Bread, milk, a new appliance, a new outfit — and tips on how to interview and rework your résumé. All in one place?
Companies say they always are looking for ways to help their communities. Walmart announced last week it will aim to do so with free training on a variety of topics in a program called Walmart Community Academy.
As part of an outreach to the community in a time of need, Walmart announced it is making its Walmart Academies — a nationwide network of 200 instructional environments the company started for its own employees in 2016 — available to any member of the community, regardless of whether they are employed by the company.
Class topics include everything from résumé building and interviewing skills to budget and finance, standardized test preparation and navigating college admissions.
Each of the courses are grouped into one of five overall themes — community, personal finance, home, career progression and technology.
Three New Jersey Walmart Supercenters, located in North Bergen, Old Bridge and Williamstown, will be part of the nationwide program. (Register here.)
Andy Trainor, the company’s vice president of learning, said the company realized it could fill a need — and wanted to do so.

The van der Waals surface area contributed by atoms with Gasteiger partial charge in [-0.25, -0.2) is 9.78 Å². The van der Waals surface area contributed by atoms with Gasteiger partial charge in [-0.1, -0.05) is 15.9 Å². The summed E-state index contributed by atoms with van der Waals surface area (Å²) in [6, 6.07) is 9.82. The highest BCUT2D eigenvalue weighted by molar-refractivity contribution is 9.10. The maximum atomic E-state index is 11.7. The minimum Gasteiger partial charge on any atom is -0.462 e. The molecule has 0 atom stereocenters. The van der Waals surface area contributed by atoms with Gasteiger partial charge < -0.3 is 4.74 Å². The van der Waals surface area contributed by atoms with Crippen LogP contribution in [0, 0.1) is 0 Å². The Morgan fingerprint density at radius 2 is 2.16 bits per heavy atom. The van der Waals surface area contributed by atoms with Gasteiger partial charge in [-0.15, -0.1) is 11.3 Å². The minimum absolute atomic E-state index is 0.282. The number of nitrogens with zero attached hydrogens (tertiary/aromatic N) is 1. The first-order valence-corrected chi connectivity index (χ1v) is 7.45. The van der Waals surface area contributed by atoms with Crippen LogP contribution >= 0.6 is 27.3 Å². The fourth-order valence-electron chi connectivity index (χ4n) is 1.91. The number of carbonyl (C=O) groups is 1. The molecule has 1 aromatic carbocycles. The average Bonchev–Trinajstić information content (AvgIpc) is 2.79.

“Community Academy began with a question: How can we help?” he said. “With so many communities struggling economically, and education sometimes out of reach, we recognized a need that we’re uniquely suited to fill.
“Our goal is to help people invest in themselves, increase upward mobility and create fundamentally stronger communities as a result.”
Trainor said the company is all-in on the program.
“In developing our Community Academy curriculum, we leveraged Walmart’s own subject matter experts and worked with industry leaders to ensure our content is best-in-class,” he said. “All Community courses will be taught by our Walmart Academy facilitators, true learning professionals who have guided our store associates through more than 2 million Academy training sessions on topics ranging from store processes to leadership and soft skills.”
Trainor said the opportunities are another example of how the company gives back in New Jersey, where it employs more than 22,000 — and will spend more than $9 billion with New Jersey suppliers.
It’s all part of giving back, Trainor said.
“At Walmart, we believe in opportunity — to grow your skillset, build a career and reach for something more,” he said. “Community Academy represents our belief in that opportunity, and we’re proud to begin serving our communities in this new way.”